The Nikki Catsouras case is a classic example. Nikki Catsouras was a young teenage girl who was decapitated in a car crash. The Californian Highway Patrol who arrived at the scene took a picture of Nikki’s body and uploaded it to the internet. The photo rapidly spread across the internet, featuring on more than 2500 websites. The Catsouras family then attempted and failed to sue the Californian Highway Patrol. Whilst you would think that it would be an open and shut case in the Catsouras’ favour, according to Californian law the rights to the photo died with Nikki, preventing the family from gaining adequate justice.18
Another problem is that the laws regarding cybercrime vary from country to country. The laws are not the same even within one country alone as they often differ according to local councils, local governments and various courts of justice.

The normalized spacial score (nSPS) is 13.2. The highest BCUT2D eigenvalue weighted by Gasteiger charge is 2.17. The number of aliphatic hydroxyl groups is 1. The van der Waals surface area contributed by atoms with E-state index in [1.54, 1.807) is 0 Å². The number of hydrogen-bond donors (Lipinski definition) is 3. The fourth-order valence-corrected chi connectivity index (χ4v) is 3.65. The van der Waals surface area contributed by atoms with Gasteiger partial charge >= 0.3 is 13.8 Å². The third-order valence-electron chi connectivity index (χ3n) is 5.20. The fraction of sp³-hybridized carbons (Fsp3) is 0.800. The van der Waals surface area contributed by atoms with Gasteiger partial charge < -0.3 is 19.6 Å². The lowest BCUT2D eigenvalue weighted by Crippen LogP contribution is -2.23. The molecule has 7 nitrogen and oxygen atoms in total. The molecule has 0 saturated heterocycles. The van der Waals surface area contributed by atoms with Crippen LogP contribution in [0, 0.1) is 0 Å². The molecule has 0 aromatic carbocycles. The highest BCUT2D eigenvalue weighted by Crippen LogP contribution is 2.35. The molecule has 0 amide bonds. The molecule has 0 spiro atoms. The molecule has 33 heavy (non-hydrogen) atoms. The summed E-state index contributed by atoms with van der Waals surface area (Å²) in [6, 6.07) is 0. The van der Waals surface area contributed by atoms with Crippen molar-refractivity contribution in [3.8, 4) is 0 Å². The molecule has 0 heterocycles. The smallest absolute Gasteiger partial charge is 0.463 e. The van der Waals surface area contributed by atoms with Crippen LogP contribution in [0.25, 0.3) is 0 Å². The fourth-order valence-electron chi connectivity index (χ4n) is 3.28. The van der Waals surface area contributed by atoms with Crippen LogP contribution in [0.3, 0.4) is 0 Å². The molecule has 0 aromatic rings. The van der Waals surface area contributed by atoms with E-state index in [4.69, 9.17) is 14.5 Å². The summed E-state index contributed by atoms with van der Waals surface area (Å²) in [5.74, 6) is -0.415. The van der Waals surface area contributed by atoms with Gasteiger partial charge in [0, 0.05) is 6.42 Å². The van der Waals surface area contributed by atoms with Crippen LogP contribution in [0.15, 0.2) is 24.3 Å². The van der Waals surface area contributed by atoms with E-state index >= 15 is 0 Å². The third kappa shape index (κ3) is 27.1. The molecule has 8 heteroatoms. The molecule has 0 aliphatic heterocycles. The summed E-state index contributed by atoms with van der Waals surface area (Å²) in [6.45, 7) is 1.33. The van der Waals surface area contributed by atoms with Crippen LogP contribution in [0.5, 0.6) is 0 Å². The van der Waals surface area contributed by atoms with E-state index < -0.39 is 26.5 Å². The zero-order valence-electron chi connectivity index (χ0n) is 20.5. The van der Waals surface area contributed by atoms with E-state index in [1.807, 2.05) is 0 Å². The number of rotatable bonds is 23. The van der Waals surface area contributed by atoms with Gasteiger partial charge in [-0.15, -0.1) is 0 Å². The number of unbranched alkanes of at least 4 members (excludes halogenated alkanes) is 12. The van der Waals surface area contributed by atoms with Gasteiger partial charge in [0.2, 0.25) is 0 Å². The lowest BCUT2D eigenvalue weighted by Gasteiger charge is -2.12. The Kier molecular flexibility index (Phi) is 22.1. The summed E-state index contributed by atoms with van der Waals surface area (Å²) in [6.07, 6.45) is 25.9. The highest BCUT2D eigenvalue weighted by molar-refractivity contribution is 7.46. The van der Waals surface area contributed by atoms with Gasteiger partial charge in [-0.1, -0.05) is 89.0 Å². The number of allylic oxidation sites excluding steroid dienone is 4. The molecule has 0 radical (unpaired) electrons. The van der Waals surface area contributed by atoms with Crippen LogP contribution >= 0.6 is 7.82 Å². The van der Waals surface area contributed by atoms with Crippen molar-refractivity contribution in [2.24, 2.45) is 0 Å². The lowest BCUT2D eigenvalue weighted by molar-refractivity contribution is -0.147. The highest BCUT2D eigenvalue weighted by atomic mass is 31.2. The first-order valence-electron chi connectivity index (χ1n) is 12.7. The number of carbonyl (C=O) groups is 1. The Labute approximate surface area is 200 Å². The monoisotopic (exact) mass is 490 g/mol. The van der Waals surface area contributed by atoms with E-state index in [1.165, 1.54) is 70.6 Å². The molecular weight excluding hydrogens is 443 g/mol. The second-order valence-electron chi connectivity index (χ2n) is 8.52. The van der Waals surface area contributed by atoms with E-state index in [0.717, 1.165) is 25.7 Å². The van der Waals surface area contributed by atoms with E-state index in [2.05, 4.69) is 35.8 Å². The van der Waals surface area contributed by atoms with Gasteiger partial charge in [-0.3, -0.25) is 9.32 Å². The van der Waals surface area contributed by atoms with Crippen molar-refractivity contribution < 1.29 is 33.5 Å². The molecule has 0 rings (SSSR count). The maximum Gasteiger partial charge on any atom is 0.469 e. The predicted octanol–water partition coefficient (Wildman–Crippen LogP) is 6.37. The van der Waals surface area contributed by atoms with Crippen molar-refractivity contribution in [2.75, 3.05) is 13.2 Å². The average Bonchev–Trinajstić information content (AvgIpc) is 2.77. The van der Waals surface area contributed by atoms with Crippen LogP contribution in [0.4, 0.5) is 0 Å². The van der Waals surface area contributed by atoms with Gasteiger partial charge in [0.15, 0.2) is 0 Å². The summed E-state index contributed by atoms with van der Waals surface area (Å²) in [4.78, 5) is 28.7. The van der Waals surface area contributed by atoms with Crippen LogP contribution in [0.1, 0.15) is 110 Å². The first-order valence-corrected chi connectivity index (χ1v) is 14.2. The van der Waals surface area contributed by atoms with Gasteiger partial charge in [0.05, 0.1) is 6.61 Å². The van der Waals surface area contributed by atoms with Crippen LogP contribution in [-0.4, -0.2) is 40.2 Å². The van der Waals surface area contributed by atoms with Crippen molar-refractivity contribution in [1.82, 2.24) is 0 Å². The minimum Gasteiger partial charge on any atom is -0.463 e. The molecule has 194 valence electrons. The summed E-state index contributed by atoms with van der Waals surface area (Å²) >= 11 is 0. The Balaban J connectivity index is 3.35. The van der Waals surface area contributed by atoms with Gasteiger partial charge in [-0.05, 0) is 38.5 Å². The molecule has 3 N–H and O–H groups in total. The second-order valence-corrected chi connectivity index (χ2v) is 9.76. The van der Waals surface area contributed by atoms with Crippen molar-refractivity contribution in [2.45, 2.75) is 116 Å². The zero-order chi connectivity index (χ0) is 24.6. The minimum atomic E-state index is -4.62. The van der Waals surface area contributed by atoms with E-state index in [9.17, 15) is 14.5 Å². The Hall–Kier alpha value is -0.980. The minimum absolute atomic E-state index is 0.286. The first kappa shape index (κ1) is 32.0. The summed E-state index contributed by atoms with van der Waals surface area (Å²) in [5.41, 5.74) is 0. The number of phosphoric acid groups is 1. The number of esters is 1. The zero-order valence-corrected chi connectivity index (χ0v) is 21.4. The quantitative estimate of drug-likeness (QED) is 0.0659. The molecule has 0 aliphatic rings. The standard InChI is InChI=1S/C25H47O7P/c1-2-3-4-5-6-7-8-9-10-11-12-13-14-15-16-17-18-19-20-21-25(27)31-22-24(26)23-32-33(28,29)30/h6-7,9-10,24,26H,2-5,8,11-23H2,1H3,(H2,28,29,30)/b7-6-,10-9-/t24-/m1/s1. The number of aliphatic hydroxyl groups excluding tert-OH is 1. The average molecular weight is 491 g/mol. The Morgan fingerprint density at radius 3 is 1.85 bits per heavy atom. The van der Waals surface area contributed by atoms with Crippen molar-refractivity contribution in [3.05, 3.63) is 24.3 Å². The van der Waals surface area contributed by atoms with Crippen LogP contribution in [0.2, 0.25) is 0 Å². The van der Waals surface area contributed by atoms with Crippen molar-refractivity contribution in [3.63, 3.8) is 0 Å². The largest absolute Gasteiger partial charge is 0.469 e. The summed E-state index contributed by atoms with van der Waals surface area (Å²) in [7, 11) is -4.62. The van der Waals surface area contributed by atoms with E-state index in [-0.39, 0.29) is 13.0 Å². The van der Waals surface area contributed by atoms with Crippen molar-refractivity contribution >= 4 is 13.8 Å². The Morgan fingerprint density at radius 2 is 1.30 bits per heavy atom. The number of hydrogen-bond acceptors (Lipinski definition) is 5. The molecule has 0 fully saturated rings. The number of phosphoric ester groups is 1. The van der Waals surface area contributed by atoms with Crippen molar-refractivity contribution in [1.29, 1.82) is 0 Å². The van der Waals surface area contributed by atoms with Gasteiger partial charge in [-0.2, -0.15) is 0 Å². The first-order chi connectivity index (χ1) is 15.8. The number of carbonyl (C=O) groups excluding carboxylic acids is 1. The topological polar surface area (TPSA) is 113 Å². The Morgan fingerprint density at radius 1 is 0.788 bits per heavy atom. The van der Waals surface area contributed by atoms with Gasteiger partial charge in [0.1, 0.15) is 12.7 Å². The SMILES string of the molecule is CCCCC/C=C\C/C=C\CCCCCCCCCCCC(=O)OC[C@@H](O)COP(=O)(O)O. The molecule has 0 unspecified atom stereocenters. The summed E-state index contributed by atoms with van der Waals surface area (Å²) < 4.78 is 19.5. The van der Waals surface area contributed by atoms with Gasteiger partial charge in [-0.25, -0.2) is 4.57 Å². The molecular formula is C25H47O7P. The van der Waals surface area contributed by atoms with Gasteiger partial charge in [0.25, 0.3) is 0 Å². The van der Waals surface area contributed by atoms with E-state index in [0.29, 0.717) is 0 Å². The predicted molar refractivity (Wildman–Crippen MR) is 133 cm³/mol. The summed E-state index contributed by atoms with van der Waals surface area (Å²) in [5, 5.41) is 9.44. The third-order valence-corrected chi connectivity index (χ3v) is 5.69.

The law has not caught up with modern cybercrime and it is currently our responsibility to ensure our privacy and security.
Encryption protects us more than it harms us
The internet has become a virtual extension of our homes. We would not leave our homes unlocked and give people access to our paper bank statements, health records, personal letters and family photo albums, so why should we leave our digital homes and documents unprotected? The best way to look at encryption is that it is like the lock and key that you use to protect your home. Encryption does not let the criminals in – it’s the only thing that keeps them out.